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  10. The Mind's Direction of Time.Eliaz Segal - 2004 - Journal of Mind and Behavior 25 (3):227-235.
    It seems that time has direction which points ahead from the past to the future. Traditionally, the main efforts to explain the arrow of time were carried out within the domain of physics, primarily utilizing statistical mechanics laws. Here, I attempt to explain how the forward direction of time is configured from the viewpoint of the mind. At first impression the concept of forward direction stems from the meeting of subjectivity with space and as such it is (...)
     
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  11.  10
    Spatial Learning in the T-Maze: The Influence of Direction, Turn, and Food Location.Hugh C. Blodgett, Kenneth McCutchan & Ravenna Mathews - 1949 - Journal of Experimental Psychology 39 (6):800.
  12.  10
    Semantic Gradients and Interference in Naming Color, Spatial Direction, and Numerosity.Leslie A. Fox, Ronald E. Shor & Robert J. Steinman - 1971 - Journal of Experimental Psychology 91 (1):59.
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  13.  33
    Direction of Fit.G. F. Schueler - 2013 - In Huge LaFollette (ed.), The International Encyclopedia of Ethics. Blackwell.
    The difference between cognitive and conative mental states, such as beliefs and desires, has sometimes been held to be that they have different “directions of fit” between the mind and the world – mind-to-world for beliefs and world-to-mind for desires (see Desire). Some philosophers have pursued the idea that if this thought can be given a plausible explanation it can be used to ground Hume's claim that “reason is the slave of the passions,” i.e., that no moral or other “practical” (...)
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  14.  19
    Persistent Deprivation-Shift Effect Opposite in Direction to Incentive Contrast.Robert Eisenberger, Arlo K. Myers & Robert M. Kaplan - 1973 - Journal of Experimental Psychology 99 (3):400-404.
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  15.  3
    Effect of Inspection Time and Direction of Rotation on a Generalized From of the Spiral Aftereffect.Paul Bakan & Kiyoe Mizusawa - 1963 - Journal of Experimental Psychology 65 (6):583.
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  16.  1
    Supplementary Report: Direction of Change in CS in Eyelid Conditioning.Frank A. Logan & Allan R. Wagner - 1962 - Journal of Experimental Psychology 64 (3):325.
  17.  6
    Discrete Movements in the Horizontal Plane as a Function of Their Length and Direction.Judson S. Brown & Arthur T. Slater-Hammel - 1949 - Journal of Experimental Psychology 39 (1):84.
  18.  4
    Studies in Spatial Learning. VI. Place Orientation and Direction Orientation.Benbow F. Ritchie - 1948 - Journal of Experimental Psychology 38 (6):659.
  19.  4
    Adaptation to Sensory-Motor Conflict Produced by the Visual Direction of the Hand Specified From the Cyclopean Eye.Horoshi Ono & Robert G. Angus - 1974 - Journal of Experimental Psychology 103 (1):1.
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  20.  2
    The Effect of Training Procedures on the Relative Strength of Place and Direction Dispositions.Frederick R. Fosmire & W. Lynn Brown - 1951 - Journal of Experimental Psychology 41 (6):450.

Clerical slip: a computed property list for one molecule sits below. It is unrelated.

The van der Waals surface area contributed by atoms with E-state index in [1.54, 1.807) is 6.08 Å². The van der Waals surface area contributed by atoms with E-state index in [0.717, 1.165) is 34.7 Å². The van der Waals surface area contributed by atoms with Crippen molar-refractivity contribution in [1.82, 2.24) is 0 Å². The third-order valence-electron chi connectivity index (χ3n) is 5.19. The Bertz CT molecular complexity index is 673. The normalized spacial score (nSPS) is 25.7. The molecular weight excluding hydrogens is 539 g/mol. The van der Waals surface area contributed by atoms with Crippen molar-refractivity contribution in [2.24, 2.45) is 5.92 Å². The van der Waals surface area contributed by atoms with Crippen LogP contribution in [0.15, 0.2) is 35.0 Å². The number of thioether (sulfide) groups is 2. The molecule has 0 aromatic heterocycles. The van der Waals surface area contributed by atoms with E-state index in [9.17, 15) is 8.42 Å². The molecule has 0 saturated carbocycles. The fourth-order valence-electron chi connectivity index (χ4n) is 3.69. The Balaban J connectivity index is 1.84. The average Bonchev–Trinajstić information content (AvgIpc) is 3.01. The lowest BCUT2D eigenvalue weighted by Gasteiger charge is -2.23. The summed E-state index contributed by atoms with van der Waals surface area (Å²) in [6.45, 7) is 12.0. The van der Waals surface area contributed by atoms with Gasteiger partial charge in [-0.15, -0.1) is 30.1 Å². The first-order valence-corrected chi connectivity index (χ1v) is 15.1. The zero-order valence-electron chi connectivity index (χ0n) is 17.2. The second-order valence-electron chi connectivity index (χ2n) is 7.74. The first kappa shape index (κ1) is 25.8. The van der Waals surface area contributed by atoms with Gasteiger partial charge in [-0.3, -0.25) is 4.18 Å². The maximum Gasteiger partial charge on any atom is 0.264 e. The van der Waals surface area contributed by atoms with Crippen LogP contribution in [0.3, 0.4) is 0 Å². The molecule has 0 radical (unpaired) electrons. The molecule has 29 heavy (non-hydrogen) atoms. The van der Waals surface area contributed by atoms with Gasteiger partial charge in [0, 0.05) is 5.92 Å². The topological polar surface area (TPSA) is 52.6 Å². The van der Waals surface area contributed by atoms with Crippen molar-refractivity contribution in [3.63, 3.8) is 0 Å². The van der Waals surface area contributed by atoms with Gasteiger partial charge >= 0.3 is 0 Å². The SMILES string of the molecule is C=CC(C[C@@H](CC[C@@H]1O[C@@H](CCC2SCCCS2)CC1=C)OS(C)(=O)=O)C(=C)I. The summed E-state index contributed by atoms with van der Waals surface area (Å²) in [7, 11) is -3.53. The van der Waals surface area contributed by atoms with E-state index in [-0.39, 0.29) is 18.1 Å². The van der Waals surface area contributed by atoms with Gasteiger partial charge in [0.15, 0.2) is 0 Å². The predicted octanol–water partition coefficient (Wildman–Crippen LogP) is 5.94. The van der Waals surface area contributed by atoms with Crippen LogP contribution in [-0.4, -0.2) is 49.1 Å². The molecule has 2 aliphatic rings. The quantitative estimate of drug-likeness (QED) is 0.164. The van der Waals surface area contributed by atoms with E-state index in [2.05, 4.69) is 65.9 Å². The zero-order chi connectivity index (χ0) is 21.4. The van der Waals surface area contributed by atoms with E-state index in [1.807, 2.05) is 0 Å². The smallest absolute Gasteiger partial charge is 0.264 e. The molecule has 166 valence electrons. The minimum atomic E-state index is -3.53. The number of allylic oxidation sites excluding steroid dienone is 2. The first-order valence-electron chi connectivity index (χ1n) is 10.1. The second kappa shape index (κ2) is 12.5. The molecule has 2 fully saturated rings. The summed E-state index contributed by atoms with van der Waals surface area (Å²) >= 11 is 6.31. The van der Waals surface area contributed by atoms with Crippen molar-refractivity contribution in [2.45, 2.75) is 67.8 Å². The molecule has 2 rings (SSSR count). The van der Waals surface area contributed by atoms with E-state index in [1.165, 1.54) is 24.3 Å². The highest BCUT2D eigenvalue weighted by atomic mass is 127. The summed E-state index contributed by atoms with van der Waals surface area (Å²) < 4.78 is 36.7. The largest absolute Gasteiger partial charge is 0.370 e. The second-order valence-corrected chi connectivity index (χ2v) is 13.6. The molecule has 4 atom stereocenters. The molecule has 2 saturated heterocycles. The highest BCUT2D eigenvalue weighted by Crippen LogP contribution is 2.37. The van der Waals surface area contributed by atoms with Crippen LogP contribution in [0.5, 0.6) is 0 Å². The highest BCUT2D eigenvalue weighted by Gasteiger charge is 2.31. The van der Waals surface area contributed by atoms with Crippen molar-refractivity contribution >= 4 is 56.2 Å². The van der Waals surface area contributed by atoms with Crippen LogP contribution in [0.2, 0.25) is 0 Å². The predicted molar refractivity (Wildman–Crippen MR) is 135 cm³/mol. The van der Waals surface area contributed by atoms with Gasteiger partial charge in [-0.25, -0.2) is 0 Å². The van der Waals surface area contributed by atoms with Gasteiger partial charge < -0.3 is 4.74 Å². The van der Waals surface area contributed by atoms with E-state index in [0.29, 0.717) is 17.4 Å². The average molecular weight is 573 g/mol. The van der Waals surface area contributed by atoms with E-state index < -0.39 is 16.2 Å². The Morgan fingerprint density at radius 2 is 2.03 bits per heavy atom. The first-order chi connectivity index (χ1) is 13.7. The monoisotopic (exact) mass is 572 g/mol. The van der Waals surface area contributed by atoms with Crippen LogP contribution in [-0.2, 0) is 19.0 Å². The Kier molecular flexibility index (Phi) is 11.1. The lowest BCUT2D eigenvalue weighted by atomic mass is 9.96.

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  21.  2
    Visual Hemifield Differences as Conflicts in Direction of Reading.E. Rae Harcum - 1966 - Journal of Experimental Psychology 72 (3):479.
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  22.  2
    Constant Velocity Tracking as a Function of S's Handedness and the Rate and Direction of the Target Course.David A. Grant & Noel F. Kaestner - 1955 - Journal of Experimental Psychology 49 (3):203.
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  23.  1
    Extinction as Due to the Changed Direction of a Psychological Force.Koh Johdai - 1955 - Journal of Experimental Psychology 49 (3):193.
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  24. The Direction of Time.Hans Reichenbach - 1956 - Dover Publications.
    The final work of a distinguished physicist, this remarkable volume examines the emotive significance of time, the time order of mechanics, the time direction of thermodynamics and microstatistics, the time direction of macrostatistics, and the time of quantum physics. Coherent discussions include accounts of analytic methods of scientific philosophy in the investigation of probability, quantum mechanics, the theory of relativity, and causality. "[Reichenbach’s] best by a good deal."—Physics Today. 1971 ed.
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  25. A New Direction for Science and Values.Dan Hicks - 2014 - Synthese 191 (14):3271-95.
    The controversy over the old ideal of “value-free science” has cooled significantly over the past decade. Many philosophers of science now agree that even ethical and political values may play a substantial role in all aspects of scientific inquiry. Consequently, in the last few years, work in science and values has become more specific: Which values may influence science, and in which ways? Or, how do we distinguish illegitimate from illegitimate kinds of influence? In this paper, I argue that this (...)
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  26.  12
    Affective Evaluations of Objects Are Influenced by Observed Gaze Direction and Emotional Expression.A. P. Bayliss, A. Frischen, M. J. Fenske & S. P. Tipper - 2007 - Cognition 104 (3):644-653.